For the past several months, many agencies and organizations have been affected by system vulnerabilities and compromises that led to massive data breaches. Although notification of affected parties is a top priority, if done incorrectly backlash may ensue. Having a proper incident reporting plan in place is key to a smooth notification and may pave the way for future success.
Officials should be very mindful before making notification, a recent GovTech article advises. A cybercrime scene should be treated like a physical crime scene, and an incident reporting plan should include the following (summarized):
- A Thorough Review Of The Evidence Is Essential. This is a necessary part of the process that must be done before any conclusions can be drawn.
- Use Caution And Avoid Communicating Information Too Quickly. First, understand state breach notification laws, notification requirements set by federal law and industry standards, such as the Payment Card Industry’s Data Security Standard. In addition, make sure sufficient facts have been gathered before making a public statement.
- Accuracy Is Paramount. Do not rush evidence collection and analysis simply to provide immediate information to the public, as this information may eventually turn out to be erroneous or inaccurate. If the initial information you provide is later determined to be incorrect, this misinformation can ultimately damage your credibility and could complicate your ability to effectively manage the breach. Rushing the notification timeline also means running the risk of having to recant and explain earlier statements.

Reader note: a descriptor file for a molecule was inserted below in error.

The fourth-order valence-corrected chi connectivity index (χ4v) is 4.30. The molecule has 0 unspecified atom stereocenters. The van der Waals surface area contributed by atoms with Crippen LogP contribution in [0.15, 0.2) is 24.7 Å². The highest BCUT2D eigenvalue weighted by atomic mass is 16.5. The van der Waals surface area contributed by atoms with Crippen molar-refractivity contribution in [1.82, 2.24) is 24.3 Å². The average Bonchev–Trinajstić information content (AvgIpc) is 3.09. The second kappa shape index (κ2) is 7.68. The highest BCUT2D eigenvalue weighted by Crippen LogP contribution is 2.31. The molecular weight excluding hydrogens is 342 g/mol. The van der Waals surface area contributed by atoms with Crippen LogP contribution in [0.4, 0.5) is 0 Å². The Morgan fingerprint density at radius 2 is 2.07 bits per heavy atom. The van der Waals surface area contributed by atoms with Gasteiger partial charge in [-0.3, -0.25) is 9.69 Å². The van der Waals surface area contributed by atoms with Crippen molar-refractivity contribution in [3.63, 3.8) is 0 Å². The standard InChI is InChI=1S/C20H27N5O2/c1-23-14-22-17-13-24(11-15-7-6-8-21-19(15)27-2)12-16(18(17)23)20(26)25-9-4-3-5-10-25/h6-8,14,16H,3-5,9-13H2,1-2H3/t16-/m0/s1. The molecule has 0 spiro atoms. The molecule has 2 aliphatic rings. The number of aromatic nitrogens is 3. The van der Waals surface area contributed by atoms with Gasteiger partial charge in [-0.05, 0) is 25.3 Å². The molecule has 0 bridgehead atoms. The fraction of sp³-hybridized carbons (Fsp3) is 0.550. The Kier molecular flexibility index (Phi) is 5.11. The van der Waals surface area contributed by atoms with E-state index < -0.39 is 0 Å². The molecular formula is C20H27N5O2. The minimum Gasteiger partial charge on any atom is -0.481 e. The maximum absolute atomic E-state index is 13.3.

- Establish A Command Post To Host Team Meetings And Communicate Media Updates. Having a central location to meet is helpful when the stress of a breach arises.
- Establish An Incident Response Plan And Incident Response Team. The incident response plan is the playbook to be followed step-by-step should a security incident occur. Identify team members and then designate specific roles and responsibilities for multiple teams and team members, notification, and communication.
- Review The Incident Response Plan On An Annual Basis. The plan should undergo a comprehensive review and be modified as needed.
For more information on establishing a proper incident-reporting plan, see the full GovTech article.
- Security and Vulnerability Management
- Configuration, Compliance (FISMA, NIST) and Management
- Continuous Monitoring
- Incident Response
- Vulnerability Scanning and Testing
- Security Audits
- Self Assessments
- Penetration Testing
- Web Filtering
- Risk Assessment
- FISMA Reporting